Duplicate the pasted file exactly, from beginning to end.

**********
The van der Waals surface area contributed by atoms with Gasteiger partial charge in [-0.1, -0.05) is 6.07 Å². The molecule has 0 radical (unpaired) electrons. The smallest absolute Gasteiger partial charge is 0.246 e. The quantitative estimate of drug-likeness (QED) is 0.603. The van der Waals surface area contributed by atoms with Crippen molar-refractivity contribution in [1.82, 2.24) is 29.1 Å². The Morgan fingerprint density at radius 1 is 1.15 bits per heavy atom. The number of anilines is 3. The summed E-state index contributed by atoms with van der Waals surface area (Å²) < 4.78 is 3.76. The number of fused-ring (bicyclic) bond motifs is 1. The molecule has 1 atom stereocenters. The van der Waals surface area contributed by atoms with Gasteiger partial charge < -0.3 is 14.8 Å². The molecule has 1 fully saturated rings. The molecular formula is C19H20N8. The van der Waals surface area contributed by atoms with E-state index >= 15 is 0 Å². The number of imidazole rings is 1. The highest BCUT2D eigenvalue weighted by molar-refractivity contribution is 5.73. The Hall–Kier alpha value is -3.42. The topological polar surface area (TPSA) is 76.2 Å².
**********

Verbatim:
The van der Waals surface area contributed by atoms with Gasteiger partial charge in [-0.1, -0.05) is 6.07 Å². The molecule has 0 radical (unpaired) electrons. The smallest absolute Gasteiger partial charge is 0.246 e. The quantitative estimate of drug-likeness (QED) is 0.603. The van der Waals surface area contributed by atoms with Crippen molar-refractivity contribution in [1.82, 2.24) is 29.1 Å². The Morgan fingerprint density at radius 1 is 1.15 bits per heavy atom. The number of anilines is 3. The summed E-state index contributed by atoms with van der Waals surface area (Å²) < 4.78 is 3.76. The number of fused-ring (bicyclic) bond motifs is 1. The molecule has 1 atom stereocenters. The van der Waals surface area contributed by atoms with Gasteiger partial charge < -0.3 is 14.8 Å². The molecule has 1 fully saturated rings. The molecular formula is C19H20N8. The van der Waals surface area contributed by atoms with E-state index >= 15 is 0 Å². The number of imidazole rings is 1. The highest BCUT2D eigenvalue weighted by molar-refractivity contribution is 5.73. The Hall–Kier alpha value is -3.42. The topological polar surface area (TPSA) is 76.2 Å².